Wild invites viewers to lose themselves in travel

Rotation

There’s a moment midway through Jean-Marc Vallée’s searing, Oscar-nominated drama Wild that will send chills of recognition down the spine of experienced travelers of any ilk. Running into her first serious, hard-core hiker after hiking the Pacific Crest Trail alone for days and weeks on end, Cheryl (Reese Witherspoon) asks the older gentleman for help lightening her load.

Grizzled, experienced, pragmatic, the older hiker spreads the contents of Cheryl’s backpack out on a picnic table and gets to work. Initially resistant to his suggestions, Cheryl quickly realizes that much of the gear that seemed indispensable when she left home has, in fact, been weighing her down almost as much as the emotional baggage she’s been toting as well.

In the hands of a lesser filmmaker this scene could be played completely on the nose or strictly for laughs, but the way that Vallée slyly pokes fun at the travel gizmos and gear so many of us feel we need to survive on even the shortest of jaunts, while also deftly underscoring the film’s theme of letting go and losing oneself in the naked, unfettered bliss of travel is positively stunning. Watching the film while soaring through the clouds at 30,000 feet only intensifies the experience. Seriously, if ever a movie was made to watch on an airplane, it’s Wild.

Based on Cheryl Strayed’s best-selling 2012 memoir Wild: From Lost to Found on the Pacific Coast Trail, Wild was directed by Dallas Buyer’s Club helmer Jean-Marc Vallée from a script by UK novelist Nick Hornby (High Fidelity, About a Boy).

Though the film may have been overshadowed a bit during award season by fellow indie standouts Boyhood, Birdman and The Grand Budapest Hotel, the fact that Witherspoon and co-star Laura Dern scored respective Best Actress and Best Supporting Actress Oscar nods in a highly-competitive year speaks volumes about the power and impact of the film.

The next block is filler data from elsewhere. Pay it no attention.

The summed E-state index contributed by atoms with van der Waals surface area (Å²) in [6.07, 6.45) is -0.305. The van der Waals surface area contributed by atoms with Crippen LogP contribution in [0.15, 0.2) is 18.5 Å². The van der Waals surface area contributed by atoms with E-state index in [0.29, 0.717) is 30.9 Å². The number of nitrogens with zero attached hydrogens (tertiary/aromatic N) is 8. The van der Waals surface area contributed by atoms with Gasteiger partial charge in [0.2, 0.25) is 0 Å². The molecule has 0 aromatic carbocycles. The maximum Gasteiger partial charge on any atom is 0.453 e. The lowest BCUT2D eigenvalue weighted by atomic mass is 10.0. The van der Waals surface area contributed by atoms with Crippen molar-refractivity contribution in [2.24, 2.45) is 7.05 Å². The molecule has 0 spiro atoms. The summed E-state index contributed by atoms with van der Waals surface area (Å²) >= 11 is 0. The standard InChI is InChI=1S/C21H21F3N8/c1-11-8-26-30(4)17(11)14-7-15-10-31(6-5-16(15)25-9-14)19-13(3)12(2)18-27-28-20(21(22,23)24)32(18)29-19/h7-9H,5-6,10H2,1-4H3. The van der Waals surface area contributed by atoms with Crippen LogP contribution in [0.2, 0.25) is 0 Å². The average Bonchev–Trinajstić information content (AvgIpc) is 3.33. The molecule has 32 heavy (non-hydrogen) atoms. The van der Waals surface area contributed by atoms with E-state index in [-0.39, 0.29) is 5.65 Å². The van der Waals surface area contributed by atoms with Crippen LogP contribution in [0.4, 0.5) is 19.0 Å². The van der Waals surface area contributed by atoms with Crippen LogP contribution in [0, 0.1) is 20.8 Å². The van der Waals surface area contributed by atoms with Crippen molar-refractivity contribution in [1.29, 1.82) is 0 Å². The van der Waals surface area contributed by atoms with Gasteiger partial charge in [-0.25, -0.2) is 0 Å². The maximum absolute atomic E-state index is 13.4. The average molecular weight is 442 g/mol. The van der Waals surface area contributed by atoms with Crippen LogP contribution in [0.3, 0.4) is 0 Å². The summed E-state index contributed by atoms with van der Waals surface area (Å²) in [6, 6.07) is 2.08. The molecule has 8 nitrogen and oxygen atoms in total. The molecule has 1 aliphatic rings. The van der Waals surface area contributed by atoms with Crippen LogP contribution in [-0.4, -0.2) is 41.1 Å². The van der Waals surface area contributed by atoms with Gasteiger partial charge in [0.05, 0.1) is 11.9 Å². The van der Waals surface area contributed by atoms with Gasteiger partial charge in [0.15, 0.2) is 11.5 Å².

Rotation
Unfurling in a dreamlike series of flashbacks as Cheryl (Witherspoon) treks through the wilderness after losing her mother (Dern), her marriage and, quite literally, herself, Wild sneaks up on you like a great book you simply can’t put down.

And while much of that can be attributed to Hornby’s gorgeous adaptation of Strayed’s memoir, the simple, elegant way that Vallée captures the heart of Strayed’s story on film is equally amazing.

Unlike more traditional flashbacks that have a beginning, middle and an end, Vallée’s flashbacks wash over you in beautiful fits and starts offering fleeting glimpses of honey-hued days gone by and moments of sheer joy and unfathomable despair in equal measure. And the effect is haunting in the best possible way.

Filled with humor, heart, genuine earned emotion and, above all else, a deeply-rooted sense of authenticity of time and place, Wild is soul-stirring cinema for the ages. Don’t miss it.

Now playing on select Air France, American, Lufthansa, United, and Qantas flights, Fox Searchlight’s Wild is also currently available for streaming on Google Play, Amazon Instant Video, iTunes, and VUDU.